Tuesday, September 11, 2012


Our local Walmart has an aisle of fishing poles. That sentence may not seem odd at first glance, but don’t forget…I live in Las Vegas. The desert. Brown, dry dirt. Drought and scorching sun. But strangely enough, I see fishermen every weekend only five miles from my house at Floyd Lamb Park.

I bet many people live only blocks away from Floyd Lamb and have no idea it’s there. If you look toward it from the nearby street it just looks like a cluster of trees, like those that are planted throughout Vegas to simulate a non-desert environment. But if you pay the $5 entrance fee and see it up close, those trees are huge and natural, part of Tule Springs, literally an oasis in the desert where you can stroll around lakes, take a free bird watching tour, attend a twice-monthly farmers market, and yes, go fishing.

Someday we can get Jude a fishing license when he is old enough, and I’ll be forced to brush off my fishing skills from years ago. I learned to fish on my Uncle Bill’s pond, casting off from the wooden deck he constructed himself. I never did take the fish off the hook, though, leaving that sad and painful part to my uncle or whoever was nearby (putting the worm on the hook wasn’t as bad for some reason). So my husband will have to help in that area when we teach Jude.

I also fished at my Uncle W.C’s pond just up the hill from my house. When the Great Aunts and Uncles visited, my cousin and I would fish there (and I would get upset when her fish was larger), and Uncle W.C. cleaned the fish on the patio beside the house. Then Aunt Mary fried them up for dinner. To this day the taste of catfish brings back such good memories. Does anyone know how to clean a fish nowadays?

While I don’t feel the need to know how to gut a fish, I am glad that fishing was a part of my childhood. My Uncle Bill still fishes from that same dock, and my husband often has fishing contests with him when we visit – one point per fish.  It’s good to get outside and sit and connect with nature. And I’m so glad to witness people fishing so near my house. They soften the desert a bit.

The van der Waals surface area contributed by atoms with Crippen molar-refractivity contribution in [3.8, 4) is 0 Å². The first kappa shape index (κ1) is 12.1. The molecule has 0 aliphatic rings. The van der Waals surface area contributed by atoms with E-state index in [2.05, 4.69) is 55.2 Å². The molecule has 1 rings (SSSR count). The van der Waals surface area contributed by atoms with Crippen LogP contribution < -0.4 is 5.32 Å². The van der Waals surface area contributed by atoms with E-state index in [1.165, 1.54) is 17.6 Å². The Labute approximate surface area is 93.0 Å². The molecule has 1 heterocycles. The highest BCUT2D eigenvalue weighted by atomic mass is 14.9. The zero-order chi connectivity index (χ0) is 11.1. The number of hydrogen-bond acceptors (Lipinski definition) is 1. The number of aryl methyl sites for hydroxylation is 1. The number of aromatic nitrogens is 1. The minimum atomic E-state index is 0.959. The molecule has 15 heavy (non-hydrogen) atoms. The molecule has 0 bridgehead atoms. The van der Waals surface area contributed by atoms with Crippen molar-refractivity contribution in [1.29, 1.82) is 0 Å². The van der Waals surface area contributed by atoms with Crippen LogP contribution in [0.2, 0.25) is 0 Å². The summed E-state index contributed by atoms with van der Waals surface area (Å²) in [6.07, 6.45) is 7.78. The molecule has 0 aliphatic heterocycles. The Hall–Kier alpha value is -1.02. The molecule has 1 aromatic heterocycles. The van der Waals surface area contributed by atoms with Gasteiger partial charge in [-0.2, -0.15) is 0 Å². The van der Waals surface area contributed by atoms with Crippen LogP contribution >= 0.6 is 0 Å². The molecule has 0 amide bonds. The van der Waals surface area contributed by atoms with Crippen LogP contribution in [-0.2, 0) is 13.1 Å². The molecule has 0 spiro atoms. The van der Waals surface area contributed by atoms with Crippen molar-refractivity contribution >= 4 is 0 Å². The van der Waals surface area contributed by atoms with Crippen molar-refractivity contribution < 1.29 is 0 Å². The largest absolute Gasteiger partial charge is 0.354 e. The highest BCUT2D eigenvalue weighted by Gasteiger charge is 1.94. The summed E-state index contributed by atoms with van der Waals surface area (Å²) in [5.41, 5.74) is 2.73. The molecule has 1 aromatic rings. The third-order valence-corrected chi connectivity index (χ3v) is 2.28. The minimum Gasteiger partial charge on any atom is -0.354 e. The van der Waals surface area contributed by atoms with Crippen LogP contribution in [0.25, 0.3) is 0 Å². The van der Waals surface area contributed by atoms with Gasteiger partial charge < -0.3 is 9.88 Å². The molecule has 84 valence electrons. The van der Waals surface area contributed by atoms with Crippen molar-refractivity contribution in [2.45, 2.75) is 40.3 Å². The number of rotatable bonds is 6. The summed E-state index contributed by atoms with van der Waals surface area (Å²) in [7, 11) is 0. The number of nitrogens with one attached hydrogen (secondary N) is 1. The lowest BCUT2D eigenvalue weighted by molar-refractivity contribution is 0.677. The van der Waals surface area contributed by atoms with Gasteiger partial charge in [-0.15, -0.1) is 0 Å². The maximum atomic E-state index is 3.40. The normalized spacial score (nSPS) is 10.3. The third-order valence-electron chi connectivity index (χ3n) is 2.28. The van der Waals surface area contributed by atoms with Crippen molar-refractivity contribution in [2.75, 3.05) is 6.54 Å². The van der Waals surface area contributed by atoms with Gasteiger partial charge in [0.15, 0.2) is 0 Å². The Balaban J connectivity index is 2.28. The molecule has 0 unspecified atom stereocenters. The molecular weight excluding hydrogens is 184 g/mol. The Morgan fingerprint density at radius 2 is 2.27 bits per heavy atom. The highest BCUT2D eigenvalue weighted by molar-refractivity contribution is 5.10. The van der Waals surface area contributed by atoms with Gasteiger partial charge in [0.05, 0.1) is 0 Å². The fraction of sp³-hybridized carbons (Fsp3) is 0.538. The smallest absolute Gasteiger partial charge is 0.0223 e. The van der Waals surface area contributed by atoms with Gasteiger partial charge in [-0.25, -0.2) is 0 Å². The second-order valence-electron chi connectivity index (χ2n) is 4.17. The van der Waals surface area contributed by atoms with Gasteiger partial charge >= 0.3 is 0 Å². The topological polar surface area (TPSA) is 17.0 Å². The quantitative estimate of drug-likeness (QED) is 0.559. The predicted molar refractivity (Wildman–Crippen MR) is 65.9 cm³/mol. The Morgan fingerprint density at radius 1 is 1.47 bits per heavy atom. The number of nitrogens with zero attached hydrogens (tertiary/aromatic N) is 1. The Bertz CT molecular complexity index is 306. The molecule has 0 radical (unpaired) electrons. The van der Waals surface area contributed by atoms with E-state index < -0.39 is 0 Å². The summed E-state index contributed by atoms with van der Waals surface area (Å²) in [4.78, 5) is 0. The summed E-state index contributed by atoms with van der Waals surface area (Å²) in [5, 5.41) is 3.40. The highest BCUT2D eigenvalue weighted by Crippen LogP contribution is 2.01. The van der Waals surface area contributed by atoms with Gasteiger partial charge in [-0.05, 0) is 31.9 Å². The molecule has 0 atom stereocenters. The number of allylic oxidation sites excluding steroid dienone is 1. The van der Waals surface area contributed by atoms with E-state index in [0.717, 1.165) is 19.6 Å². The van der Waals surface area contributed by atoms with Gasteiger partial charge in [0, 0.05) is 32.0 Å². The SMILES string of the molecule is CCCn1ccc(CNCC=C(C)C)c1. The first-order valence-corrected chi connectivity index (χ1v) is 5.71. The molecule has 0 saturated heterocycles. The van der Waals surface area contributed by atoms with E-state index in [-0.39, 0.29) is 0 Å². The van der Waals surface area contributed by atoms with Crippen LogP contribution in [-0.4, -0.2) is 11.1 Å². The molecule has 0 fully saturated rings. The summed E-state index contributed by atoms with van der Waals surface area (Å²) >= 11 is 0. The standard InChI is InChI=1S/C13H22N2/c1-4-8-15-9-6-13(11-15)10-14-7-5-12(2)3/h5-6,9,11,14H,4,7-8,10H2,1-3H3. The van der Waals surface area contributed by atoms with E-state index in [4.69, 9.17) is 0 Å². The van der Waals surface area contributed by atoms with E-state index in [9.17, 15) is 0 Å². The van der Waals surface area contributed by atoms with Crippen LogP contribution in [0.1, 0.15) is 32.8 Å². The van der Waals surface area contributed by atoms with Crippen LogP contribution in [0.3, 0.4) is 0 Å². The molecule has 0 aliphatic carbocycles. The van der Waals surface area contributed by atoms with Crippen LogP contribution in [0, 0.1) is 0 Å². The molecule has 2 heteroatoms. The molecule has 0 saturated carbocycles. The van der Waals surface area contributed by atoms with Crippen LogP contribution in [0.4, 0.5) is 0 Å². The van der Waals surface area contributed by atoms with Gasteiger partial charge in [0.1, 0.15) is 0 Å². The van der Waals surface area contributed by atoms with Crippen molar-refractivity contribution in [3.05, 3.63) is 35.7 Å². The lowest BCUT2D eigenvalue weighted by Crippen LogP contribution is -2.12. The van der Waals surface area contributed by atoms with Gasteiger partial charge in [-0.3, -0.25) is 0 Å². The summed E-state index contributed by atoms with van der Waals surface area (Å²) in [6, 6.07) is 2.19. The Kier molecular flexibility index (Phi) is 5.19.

Tuesday, September 4, 2012

Sweet Tea

When we visited relatives in North Carolina a few weeks ago, I jumped at the opportunity to order Sweet Tea at every meal. What a treat, to have it on the menu everywhere we went! Oh, you poor souls who live in the parts of the country without sweet tea.

As a kid, the huge old mayonnaise jar in Grandma’s refrigerator was always full of tea. We just called it "tea" back then – it was always sweet – why wouldn’t it be? Then I learned it was a Southern thing. We were in Indiana, not exactly the South, but that sugar-filled water with a slight hint of tea flavor obviously traveled up to us over time.

A sweaty glass of iced tea reminds me of weekends at home with my Mom, when she would pour herself a large glass and then set it on her table to begin work on her latest painting. That glass of iced tea meant she needed sustenance, to focus on her creation. Even now, I like to get a glass of something special to take with me when I work on a project. It shows commitment – I plan to at focus on my project at least as long as it takes me to sip my big glass of tea.

My husband turns on the radio when he begins a big project. My cousin used to put on a special hat. Do you have any habits or rituals that help you get motivated? If not, maybe starting one will help!